Mr Lynch added: “Current WTO tariffs are particularly penalising on the agrifood sector and as much as 30 per cent on milk. This would add a level of cost that would be potentially crippling. Add that to the additional paperwork and bureaucracy that a no-deal scenario would entail. The milk market is incredibly competitive and the smallest increase in costs can negatively impact on already tight margins.

“If we were to increase our price by a penny on a jar we could potentially lose contracts over it.”

Owned by the Cunningham family, Strathroy has been making dairy products in Omagh since 1850. It supplies to a range of wholesalers and shops, including Lidl, SuperValu, Tesco, Sainsbury’s and Costcutter.

The Republic exported 93,354 tonnes of milk, worth €24.5 million, to Northern Ireland during 2017, while 661,821 tonnes of milk with a value of €221.8 million travelled in the opposite direction, according to the Department of Agriculture, Food and the Marine.

Strathroy’s business does not just rely on the EU’s free movement of goods and tariff-free rules for its milk and cream products, but also for its milk cartons, which it makes on site using plastic beads imported from the Netherlands.

The company’s workforce of about 200 employees is made up of people who live on either side of the Border, as well as a number of European nationals, although this second group has dwindled over the past two years, according to Mr Lynch.

He said: “I think a number of them always had the intention of going home again at some stage, which is understandable. They were here to do a job and maybe, depending on which country they’re from, the time was right for them to go back.

“I think there’s a certain fear around what’s going to happen to their rights etc post-Brexit so I think some have left because of uncertainty of what the future holds.”

Mr Lynch supports statements from the Confederation of British Industry and farmers’ unions “about the importance of actually agreeing to the deal that is currently on the table in relation to Brexit because of the impact a no-deal can have on business.

“It genuinely has nothing to do with unionist and nationalist politics. It’s commercial business.”

The stats

  • €2.47 billion – The forecast value of the Republic of Ireland’s milk output this year, according to initial estimates published by the Central Statistics Office earlier this month.
  • 1.4 million – The number of dairy cows supplying that milk.
  • 310,700 – The number of dairy cows in Northern Ireland in June this year, according to Stormont’s Department of Agriculture, Environment and Rural Affairs.
  • £662 million – The total gross output contributed by dairy in Northern Ireland in 2017.
  • 2.3 billion litres – Raw milk production from farms in Northern Ireland during 2017.

The journey of milk

Day 1, 6am: MILKING (Aughnakeeragh, Co Donegal): PJ enters the milking parlour for the first milking of the day. The cows will return at 4pm to be milked again. About 500 litres of milk can be taken from 75 cows in any one milking session. There are usually approximately 2,000 litres of milk waiting to be collected from PJ’s farm by processor Strathroy Dairy.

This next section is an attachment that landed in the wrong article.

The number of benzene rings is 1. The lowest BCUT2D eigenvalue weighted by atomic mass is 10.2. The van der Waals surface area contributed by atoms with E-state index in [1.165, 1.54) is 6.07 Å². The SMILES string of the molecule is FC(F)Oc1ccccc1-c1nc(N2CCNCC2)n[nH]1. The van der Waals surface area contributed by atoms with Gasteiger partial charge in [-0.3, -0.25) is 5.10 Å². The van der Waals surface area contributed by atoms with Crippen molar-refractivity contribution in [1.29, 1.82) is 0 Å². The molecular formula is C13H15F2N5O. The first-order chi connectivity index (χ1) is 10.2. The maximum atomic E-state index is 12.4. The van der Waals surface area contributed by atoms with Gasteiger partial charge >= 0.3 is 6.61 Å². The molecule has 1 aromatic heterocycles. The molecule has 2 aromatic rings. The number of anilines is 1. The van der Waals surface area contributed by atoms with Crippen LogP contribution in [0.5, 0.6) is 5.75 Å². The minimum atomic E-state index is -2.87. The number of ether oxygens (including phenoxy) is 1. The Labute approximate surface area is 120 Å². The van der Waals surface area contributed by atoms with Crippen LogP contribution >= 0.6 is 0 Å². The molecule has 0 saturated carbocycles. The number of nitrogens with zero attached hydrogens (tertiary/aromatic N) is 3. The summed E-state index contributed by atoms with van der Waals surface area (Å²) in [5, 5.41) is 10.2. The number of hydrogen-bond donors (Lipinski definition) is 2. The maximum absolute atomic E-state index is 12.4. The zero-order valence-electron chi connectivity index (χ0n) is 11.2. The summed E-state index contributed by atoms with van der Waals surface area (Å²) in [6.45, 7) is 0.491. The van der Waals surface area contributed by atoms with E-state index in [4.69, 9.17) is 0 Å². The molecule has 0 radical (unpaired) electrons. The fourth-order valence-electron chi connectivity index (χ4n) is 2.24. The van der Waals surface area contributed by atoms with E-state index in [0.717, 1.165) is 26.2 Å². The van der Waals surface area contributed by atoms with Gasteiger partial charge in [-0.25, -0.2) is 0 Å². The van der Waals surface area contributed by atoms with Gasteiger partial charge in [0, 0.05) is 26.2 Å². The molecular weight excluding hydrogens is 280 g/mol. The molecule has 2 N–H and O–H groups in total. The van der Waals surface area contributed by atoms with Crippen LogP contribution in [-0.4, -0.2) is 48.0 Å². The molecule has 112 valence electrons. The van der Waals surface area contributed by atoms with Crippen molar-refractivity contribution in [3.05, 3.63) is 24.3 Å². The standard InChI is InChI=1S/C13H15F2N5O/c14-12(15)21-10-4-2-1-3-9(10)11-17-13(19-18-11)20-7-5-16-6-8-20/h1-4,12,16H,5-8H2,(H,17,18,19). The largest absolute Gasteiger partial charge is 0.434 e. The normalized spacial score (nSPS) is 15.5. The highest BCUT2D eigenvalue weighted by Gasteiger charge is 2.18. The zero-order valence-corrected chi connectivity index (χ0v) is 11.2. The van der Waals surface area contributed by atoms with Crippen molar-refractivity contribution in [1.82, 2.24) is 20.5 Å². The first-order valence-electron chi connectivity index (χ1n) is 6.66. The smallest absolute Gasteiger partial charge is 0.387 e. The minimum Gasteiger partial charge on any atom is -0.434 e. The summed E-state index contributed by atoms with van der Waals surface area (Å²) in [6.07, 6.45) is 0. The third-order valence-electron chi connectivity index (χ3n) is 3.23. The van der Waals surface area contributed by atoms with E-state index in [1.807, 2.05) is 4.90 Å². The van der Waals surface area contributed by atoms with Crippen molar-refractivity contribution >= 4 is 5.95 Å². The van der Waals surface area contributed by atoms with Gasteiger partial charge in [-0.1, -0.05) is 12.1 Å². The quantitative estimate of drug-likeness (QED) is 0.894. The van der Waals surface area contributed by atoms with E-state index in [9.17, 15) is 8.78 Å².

Day 1, 2pm: COLLECTION (Aughnakeeragh, Co Donegal): Strathroy Dairy collects PJ’s milk every other day and it is pumped into a tanker with milk from about half a dozen other farms located in the Republic.

The driver takes a sample from each site he visits and if the milk fails to pass the testing stage the origin of the contamination can be traced.

Milk taken from PJ’s farm will travel at least 45km before it reaches the processing plant in Omagh. It will cross the Border into Northern Ireland about 15 minutes into the journey.

All milk bought by Strathroy is processed in Omagh, but milk from the Republic will be kept separate from milk sourced in Northern Ireland.

Day 2, 7am: PROCESSING (Omagh, Co Tyrone): The first port of call for Strathroy’s tanker drivers is a small lab to the front of the main building, where a sample of milk from each load undergoes a number of tests.

Business at Strathroy had finished for the day by the time PJ’s milk arrived shortly after 4pm the day before, so it was stored until morning.

Approximately 85 per cent of the company’s milk is sold in 2l plastic containers which it makes on site using the plastic beads it imports from the Netherlands. It takes seconds to fill one of the jars with pasteurised liquid milk. The jars are then moved quickly along a production line to have a label added before being loaded onto trollies.

A 40ft lorry awaits beside an adjoining warehouse and typically transfers about 104 trollies – or 8,320 2l jars – of milk to a network of distribution depots across Ireland. PJ’s milk is included in a load bound for Cavan.

Day 2, 11am: DISTRIBUTION (Cavan): The 89km journey between Omagh and Strathroy’s distribution centre in Cavan should take about an hour and a half, with PJ’s milk crossing the Border back into the Republic just over an hour after it leaves the processing plant.

On arrival, the trollies will be taken into the depot to be stored overnight before the milk is delivered to local retailers in the morning.

Day 3, 5am: DELIVERY (Cavan): Loading the delivery lorries begins at 4.30am, with the first shop receiving its supply of milk half an hour later – about 48 hours after it was milked from PJ’s cows.

A lorry with a full load could deliver to up to 50 different shops in the Republic.

The finished product
The finished product

“As we operate now there is no Border, so anything that can put a hiccup or hindrance on that is going to impact negatively on how we do our business,” Mr Lynch says.

“It’s been very easy because north or south of the Border we’ve all been in the same trading block – we’re all part of the European Union. Everything moves freely backwards and forwards. If we lift milk in Strabane or Lifford, it doesn’t matter to us.

“Suddenly [post-Brexit] we might have to be thinking about that in a totally different way.”

BREXIT: The Facts